Troy Preview

The Troy Trojans, another program rapidly gaining notoriety as a giant killer, will try and pull off a big upset the second week of the season when they take on LSU in Tiger Stadium. What kind of squad will Larry Blakeney bring into Death Valley on Sept. 6?

Editor’s Note: This is our second installment where David Helman takes a look at each opponent on LSU’s schedule for the upcoming season.


A Look Back

Under 18th-year head coach Larry Blakeney, the Trojans are rapidly establishing themselves as one of the top non-BCS conference teams in America. Blakeney led his team to back-to-back Sun Belt championships in 2006 and 2007, along with a resounding win over Rice in the 2006 New Orleans Bowl.

In 2007, Troy burst onto the scene with a 41-23 demolition of Oklahoma State on a nationally televised Thursday night game. With the ‘air raid’ offense of Troy offensive coordinator Tony Franklin and the abilities of senior quarterback Omar Haugabrook, the Trojans finished 16th in total offense with 5,434 yards in 2007. Haugabrook built on a wonderful performance against Oklahoma State by totaling 2,975 yards passing with a 61.3 completion percentage. In addition, he ran for 617 yards and 11 scores.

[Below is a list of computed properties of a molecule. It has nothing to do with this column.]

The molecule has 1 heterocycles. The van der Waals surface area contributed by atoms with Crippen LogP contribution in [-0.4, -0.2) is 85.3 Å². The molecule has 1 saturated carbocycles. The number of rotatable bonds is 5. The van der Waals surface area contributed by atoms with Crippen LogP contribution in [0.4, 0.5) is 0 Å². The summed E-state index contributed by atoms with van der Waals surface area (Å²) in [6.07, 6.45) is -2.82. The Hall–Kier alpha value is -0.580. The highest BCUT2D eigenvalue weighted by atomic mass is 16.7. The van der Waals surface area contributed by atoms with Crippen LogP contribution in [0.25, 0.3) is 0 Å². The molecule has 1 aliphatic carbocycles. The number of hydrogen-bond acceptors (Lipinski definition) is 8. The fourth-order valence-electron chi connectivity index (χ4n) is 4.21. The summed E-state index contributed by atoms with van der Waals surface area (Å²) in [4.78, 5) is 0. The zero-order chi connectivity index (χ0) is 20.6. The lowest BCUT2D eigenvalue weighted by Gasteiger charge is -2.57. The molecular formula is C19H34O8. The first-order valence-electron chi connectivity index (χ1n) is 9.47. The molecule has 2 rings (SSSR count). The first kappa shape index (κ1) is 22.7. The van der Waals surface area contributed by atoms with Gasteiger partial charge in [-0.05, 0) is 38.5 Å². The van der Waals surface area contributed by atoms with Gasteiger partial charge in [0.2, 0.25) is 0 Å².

Aside from blowing past the Cowboys, the Trojans played Georgia in a close 34-44 road loss. Troy has also scared the fan bases of Florida State, Georgia Tech, and most notably LSU in recent seasons. Tiger fans will remember it took a late touchdown pass from Marcus Randall to put the Trojans away in 2004.


A Look Ahead


On the surface, things look grim for the 2008 Trojans. Troy must find a replacement for the departed Haugabrook, who was the driving force behind Tony Franklin’s spread attack. Speaking of Franklin, the Trojans must adjust to a new play caller as Auburn snatched up the old offensive coordinator during the 2007 bowl season.

At just 28, Neal Brown will take over as offensive coordinator in 2008. He worked as a receivers coach under Franklin for three years, in addition to playing under him at the University of Kentucky, so the transition may not be too rough.